The rules on fee recovery by an attorney after withdrawal or discharge in a contingency case depend on two things: 1) who initiated the separation; and 2) why. When a client discharges an attorney the courts have adopted a bright line rule – the attorney is entitled to a reasonable fee against any recovery. In this circumstance whether the attorney was discharge for cause, or not, makes no difference; the attorney is entitled to recover the reasonable value of his services rendered to the time of discharge.
The rules are more complex when an attorney withdraws without having been discharged by the client. In this circumstance, the attorney’s right to fees will depend on whether the attorney had “justifiable cause so as to permit a recovery of compensation.” If the attorney had just cause, the attorney may be entitled to reasonable fees to the date of discharge; otherwise, the attorney’s claim for fees will fail because an attorney who withdraws without justifiable cause may not recover any attorney’s fees under a contingency fee agreement. [This post concerns attorney’s fees only, not an attorney’s right to recover costs pursuant to a written fee agreement or valid attorney lien.]
There is another bright line rule in the scenario where an attorney withdraws without having been discharged by the client: If the attorney withdraws because the attorney believes that the case has no merit, the attorney has no claim on any eventual recovery and cannot collect any fees. The reason for the rule is that, by definition, the attorney did not expect any recovery on a meritless claim. Cases that come within this rule would include those where an attorney has withdrawn because a client refused to accept a settlement of what the attorney believed was a weak case. Except when this bright line rule applies, whether an attorney is entitled to reasonable fees up to the time of withdrawal will depend on the particular facts of the case.
One justifiable reason for withdrawal is ethical compulsion. When professional ethics require withdrawal there is no injustice in allowing later recovery by the attorney of reasonable fees. Still, to recover fees, an attorney must meet five requirements if withdrawal is based on ethical compulsion. The attorney has the burden of proof to show: 1) the withdrawal was truly mandatory under the Rules of Professional Responsibility or other statute; (2) counsel’s “overwhelming and primary” motivation was the desire to adhere to these ethical imperatives, as distinct from a private ulterior motive; 3) counsel commenced the action in good faith; 4) subsequent to counsel’s withdrawal, the client obtained recovery; and (5) counsel has demonstrated that counsel’s work contributed in some measurable degree towards the client’s ultimate recovery.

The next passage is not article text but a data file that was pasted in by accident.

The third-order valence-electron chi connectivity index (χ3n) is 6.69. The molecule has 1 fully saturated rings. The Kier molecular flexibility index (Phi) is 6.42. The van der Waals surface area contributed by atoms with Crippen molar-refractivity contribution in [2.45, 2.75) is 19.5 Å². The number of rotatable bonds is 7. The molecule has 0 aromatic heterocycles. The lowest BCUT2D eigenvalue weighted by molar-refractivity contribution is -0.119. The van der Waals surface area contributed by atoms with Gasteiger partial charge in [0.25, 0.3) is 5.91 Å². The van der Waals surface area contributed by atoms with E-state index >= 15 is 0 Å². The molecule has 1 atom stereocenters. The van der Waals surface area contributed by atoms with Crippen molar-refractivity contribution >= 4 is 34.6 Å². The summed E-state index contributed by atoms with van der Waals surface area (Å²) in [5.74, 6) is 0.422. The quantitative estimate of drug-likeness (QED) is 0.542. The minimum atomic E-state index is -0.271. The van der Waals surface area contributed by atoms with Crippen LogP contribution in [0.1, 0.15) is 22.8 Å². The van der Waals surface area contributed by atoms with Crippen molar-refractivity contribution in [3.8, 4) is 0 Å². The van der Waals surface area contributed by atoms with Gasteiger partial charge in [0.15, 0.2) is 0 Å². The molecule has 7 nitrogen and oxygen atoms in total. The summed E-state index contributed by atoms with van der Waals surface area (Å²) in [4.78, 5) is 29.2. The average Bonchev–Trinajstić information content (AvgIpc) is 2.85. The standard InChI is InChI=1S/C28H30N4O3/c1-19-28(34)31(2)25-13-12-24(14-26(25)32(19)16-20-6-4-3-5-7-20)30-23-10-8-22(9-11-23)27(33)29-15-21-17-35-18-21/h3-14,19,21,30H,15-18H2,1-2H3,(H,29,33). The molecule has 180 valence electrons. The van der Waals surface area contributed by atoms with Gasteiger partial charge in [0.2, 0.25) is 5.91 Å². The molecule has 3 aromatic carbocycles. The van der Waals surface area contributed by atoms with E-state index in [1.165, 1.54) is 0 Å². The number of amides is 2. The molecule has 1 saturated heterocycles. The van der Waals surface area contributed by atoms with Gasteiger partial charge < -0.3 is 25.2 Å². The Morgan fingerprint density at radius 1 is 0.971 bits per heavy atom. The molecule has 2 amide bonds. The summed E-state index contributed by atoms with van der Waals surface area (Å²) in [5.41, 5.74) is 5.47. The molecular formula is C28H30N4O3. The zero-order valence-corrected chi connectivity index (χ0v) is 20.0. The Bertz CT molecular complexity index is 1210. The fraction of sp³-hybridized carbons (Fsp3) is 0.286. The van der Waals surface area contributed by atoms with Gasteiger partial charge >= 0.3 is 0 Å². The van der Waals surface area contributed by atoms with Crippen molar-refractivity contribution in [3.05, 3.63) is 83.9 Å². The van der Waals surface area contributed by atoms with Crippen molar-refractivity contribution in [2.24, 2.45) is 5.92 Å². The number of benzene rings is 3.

Rule 3-700 of the State Bar Rules of Professional Responsibility is divided into two parts: mandatory and permissive withdrawals. Mandatory withdrawals and the right to fees are governed by the rule announced in the preceding paragraph. What rules apply where the attorney seeks reasonable fees following permissive withdrawal?
In some situations an attorney may recover fees when the withdrawal is merely permissive, as opposed to mandatory. However, in cases involving permissive withdrawal it is within the discretion of the trial court, with heightened scrutiny, to determine whether counsel’s withdrawal was justified for the purpose of awarding fees.
Thus, in situations where withdrawal is merely permissive, a fact-specific inquiry is necessary and the court must look to the reason behind the justifiable rule, when applied to the specific facts of the case, to determine whether there is justifiable cause so as to permit a recovery of compensation. When fees are barred it is because of the inequity of allowing attorneys to capitalize on their own voluntary actions in leaving a client without a lawyer. Such situations have been characterized as bet hedging, given an attorney’s possible economic motivations in seeking to reduce the attorney’s losses.
As one court stated: “To allow an attorney under a contingency fee agreement to withdraw without compulsion and still seek fees from any future recovery is to shift the time, effort and risk of obtaining the recovery . . . from the attorney, who originally agreed to bear those particular costs in the first place, to the client. The withdrawing attorney gets a free ride as to many of the headaches of litigation which he or she otherwise would have had to endure . . . and then, at the end of it all, protecting the fruits of victory by responding to an appeal. It is a very tough row which a contingency fee attorney originally agrees to hoe. Thus it is unassailably unfair to allow him or her to escape that labor absent the most compelling of permissive reasons — reasons that . . . must pass heightened scrutiny.”
UPDATE: An important conflict of interest case is presently on review before the California Supreme Court. Among other issues, the case is expected to decide whether a conflict of interest that caused no damage to the client and did not affect the value or quality of an attorney’s work (1) requires the attorney to disgorge all previously paid fees, and (2) precludes the attorney from recovering the reasonable value of the unpaid work. The lower court determined that the conflict prevented the firm from recovering any legal fees. [See, Sheppard, Mullin, Richter & Hampton, LLP v. J-M Manufacturing Co., Inc. (2016) 244 Cal.App.4th 590.]
I consult with clients and accept cases involving attorney-client fee disputes, legal malpractice, and breach of fiduciary duty claims. For other types of cases I accept, please consult the My Practice page. If you are seeking a consult or representation, please give me a call at 818-971-9409. – Michael Daymude